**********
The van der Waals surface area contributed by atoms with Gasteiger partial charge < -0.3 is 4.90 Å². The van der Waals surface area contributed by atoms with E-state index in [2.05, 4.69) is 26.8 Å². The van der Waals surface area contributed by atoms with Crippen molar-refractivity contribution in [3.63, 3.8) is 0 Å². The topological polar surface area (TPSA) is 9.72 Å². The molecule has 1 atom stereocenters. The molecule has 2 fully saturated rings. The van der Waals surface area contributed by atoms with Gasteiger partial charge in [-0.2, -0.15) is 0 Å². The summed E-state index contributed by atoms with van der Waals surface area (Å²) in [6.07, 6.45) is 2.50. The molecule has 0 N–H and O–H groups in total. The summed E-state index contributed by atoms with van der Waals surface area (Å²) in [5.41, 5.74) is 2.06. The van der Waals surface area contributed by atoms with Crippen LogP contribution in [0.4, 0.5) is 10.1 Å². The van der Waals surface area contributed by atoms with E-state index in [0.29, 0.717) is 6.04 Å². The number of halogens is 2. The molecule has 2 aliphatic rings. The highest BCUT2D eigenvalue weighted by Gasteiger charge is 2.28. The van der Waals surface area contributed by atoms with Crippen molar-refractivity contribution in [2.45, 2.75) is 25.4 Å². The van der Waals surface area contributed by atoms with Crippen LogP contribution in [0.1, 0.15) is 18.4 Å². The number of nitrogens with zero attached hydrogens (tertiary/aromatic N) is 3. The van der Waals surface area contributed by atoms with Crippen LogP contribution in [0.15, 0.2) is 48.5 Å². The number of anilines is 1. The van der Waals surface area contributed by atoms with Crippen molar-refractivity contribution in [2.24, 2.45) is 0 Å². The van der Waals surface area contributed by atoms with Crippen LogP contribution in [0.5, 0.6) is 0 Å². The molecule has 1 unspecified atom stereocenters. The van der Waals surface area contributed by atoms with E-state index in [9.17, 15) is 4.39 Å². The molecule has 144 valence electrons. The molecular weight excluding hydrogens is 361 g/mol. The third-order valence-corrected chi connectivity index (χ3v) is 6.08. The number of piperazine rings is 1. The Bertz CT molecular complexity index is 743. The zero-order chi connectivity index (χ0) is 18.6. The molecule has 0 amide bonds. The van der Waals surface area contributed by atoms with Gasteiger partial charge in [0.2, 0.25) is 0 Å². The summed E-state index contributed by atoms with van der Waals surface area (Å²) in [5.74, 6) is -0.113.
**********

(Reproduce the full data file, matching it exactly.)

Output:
The van der Waals surface area contributed by atoms with Gasteiger partial charge < -0.3 is 4.90 Å². The van der Waals surface area contributed by atoms with E-state index in [2.05, 4.69) is 26.8 Å². The van der Waals surface area contributed by atoms with Crippen molar-refractivity contribution in [3.63, 3.8) is 0 Å². The topological polar surface area (TPSA) is 9.72 Å². The molecule has 1 atom stereocenters. The molecule has 2 fully saturated rings. The van der Waals surface area contributed by atoms with Gasteiger partial charge in [-0.2, -0.15) is 0 Å². The summed E-state index contributed by atoms with van der Waals surface area (Å²) in [6.07, 6.45) is 2.50. The molecule has 0 N–H and O–H groups in total. The summed E-state index contributed by atoms with van der Waals surface area (Å²) in [5.41, 5.74) is 2.06. The van der Waals surface area contributed by atoms with Crippen LogP contribution in [0.4, 0.5) is 10.1 Å². The van der Waals surface area contributed by atoms with E-state index in [0.29, 0.717) is 6.04 Å². The number of halogens is 2. The molecule has 2 aliphatic rings. The highest BCUT2D eigenvalue weighted by Gasteiger charge is 2.28. The van der Waals surface area contributed by atoms with Crippen molar-refractivity contribution in [2.45, 2.75) is 25.4 Å². The van der Waals surface area contributed by atoms with Crippen LogP contribution in [0.1, 0.15) is 18.4 Å². The number of nitrogens with zero attached hydrogens (tertiary/aromatic N) is 3. The van der Waals surface area contributed by atoms with Crippen LogP contribution in [0.15, 0.2) is 48.5 Å². The number of anilines is 1. The van der Waals surface area contributed by atoms with Crippen molar-refractivity contribution in [2.24, 2.45) is 0 Å². The van der Waals surface area contributed by atoms with Crippen LogP contribution in [0.5, 0.6) is 0 Å². The molecule has 1 unspecified atom stereocenters. The van der Waals surface area contributed by atoms with E-state index in [9.17, 15) is 4.39 Å². The molecule has 144 valence electrons. The molecular weight excluding hydrogens is 361 g/mol. The third-order valence-corrected chi connectivity index (χ3v) is 6.08. The number of piperazine rings is 1. The Bertz CT molecular complexity index is 743. The zero-order chi connectivity index (χ0) is 18.6. The molecule has 0 amide bonds. The van der Waals surface area contributed by atoms with Gasteiger partial charge in [0.2, 0.25) is 0 Å². The summed E-state index contributed by atoms with van der Waals surface area (Å²) in [5.74, 6) is -0.113.